Mills emphasises the need to pay more attention to sexual orientation and gender identity. “It’s been striking to see how much contestation there has been about the language,” she explains. “Even the word ‘diversity’ has been pulled out of the text because it might indicate something towards sexual orientation and gender identity.”

She also argues that it is important to speak about sexual and gender based violence and not just GBV, in order to keep bring sexual violence back into focus: “It can too easily be lost under the rubric of gender violence, because gender – slightly more than sexuality – is a less contested issue in global and national policy making spaces.”

Cornelius, who has also worked with IDS on a case study around SGBV in South Africa, agrees: “We have slowly started see language shifting around sexual orientation and gender identity, or LGBTQI rights, and what this post-2015 agenda needs to do is put it front and centre. If the post-2015 agenda is human rights centred then this means rights for all,” she says.

Influencing the agenda

For many it is clear that work for equality cannot be pinned on the SDGs alone. They are just one tool in the toolbox of those working for gender equality.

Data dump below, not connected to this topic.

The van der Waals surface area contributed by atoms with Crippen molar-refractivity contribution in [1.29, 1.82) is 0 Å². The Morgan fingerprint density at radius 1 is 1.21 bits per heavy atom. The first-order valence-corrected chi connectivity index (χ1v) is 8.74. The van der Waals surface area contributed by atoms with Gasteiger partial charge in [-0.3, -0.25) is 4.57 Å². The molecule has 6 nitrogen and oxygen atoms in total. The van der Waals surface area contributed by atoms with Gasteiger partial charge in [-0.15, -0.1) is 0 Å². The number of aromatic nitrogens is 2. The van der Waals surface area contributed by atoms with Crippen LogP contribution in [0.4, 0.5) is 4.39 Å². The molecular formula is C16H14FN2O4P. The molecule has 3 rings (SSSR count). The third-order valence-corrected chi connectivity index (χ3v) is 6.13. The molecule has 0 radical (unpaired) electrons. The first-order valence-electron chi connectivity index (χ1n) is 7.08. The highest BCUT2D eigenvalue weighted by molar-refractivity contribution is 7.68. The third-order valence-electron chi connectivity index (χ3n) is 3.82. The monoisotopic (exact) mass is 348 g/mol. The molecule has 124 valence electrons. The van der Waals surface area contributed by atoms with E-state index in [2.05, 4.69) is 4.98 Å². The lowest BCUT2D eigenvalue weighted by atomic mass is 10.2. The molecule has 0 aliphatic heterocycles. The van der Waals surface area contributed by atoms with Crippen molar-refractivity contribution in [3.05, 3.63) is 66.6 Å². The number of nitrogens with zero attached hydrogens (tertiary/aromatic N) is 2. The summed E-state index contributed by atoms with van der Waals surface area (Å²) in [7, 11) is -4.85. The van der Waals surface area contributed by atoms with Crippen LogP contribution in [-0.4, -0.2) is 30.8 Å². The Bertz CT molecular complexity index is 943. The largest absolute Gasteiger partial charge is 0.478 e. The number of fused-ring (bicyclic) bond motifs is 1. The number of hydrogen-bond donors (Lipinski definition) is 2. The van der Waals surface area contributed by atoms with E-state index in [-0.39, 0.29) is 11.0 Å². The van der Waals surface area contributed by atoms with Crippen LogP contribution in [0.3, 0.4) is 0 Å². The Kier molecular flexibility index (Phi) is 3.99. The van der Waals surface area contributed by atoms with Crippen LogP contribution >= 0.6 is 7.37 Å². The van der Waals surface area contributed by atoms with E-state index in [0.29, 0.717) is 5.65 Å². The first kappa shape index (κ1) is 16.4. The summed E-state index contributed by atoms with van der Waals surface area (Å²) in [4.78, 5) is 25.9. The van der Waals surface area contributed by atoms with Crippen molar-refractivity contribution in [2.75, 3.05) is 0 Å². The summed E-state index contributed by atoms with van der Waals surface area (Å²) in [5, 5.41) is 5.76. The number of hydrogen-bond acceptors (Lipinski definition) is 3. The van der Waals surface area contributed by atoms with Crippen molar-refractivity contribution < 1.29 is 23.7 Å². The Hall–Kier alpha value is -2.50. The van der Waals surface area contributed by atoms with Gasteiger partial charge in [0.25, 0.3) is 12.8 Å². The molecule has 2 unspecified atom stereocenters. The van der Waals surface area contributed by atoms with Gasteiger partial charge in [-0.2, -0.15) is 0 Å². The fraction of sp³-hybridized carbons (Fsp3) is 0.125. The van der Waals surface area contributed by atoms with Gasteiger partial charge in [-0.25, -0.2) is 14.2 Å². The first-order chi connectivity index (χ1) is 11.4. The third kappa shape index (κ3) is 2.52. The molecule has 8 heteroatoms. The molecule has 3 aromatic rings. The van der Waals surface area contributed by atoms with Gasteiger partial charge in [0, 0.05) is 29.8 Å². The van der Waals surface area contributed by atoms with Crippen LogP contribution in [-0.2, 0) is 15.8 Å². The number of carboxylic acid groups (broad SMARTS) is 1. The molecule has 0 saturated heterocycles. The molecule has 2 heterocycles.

“Hoping that global frameworks are going to guide national policies and their practices isn’t going to work. I think we need to be coming at this from many different angles and the SDGs is one of them,” explains Mills. 

Nalucha Nganga-Ziba is the Managing Director of Grassroots Soccer Zambia and an experienced activist for women’s rights. She believes accountability is key and that a cross-sectoral approach is needed: “GBV is a human rights issue but it also has broader implications for development, we need to start looking at the economic costs of this – there is a loss of productivity due to domestic violence, which can account for about two per cent of GDP in most African countries... this is what will force our governments to pay attention to it.”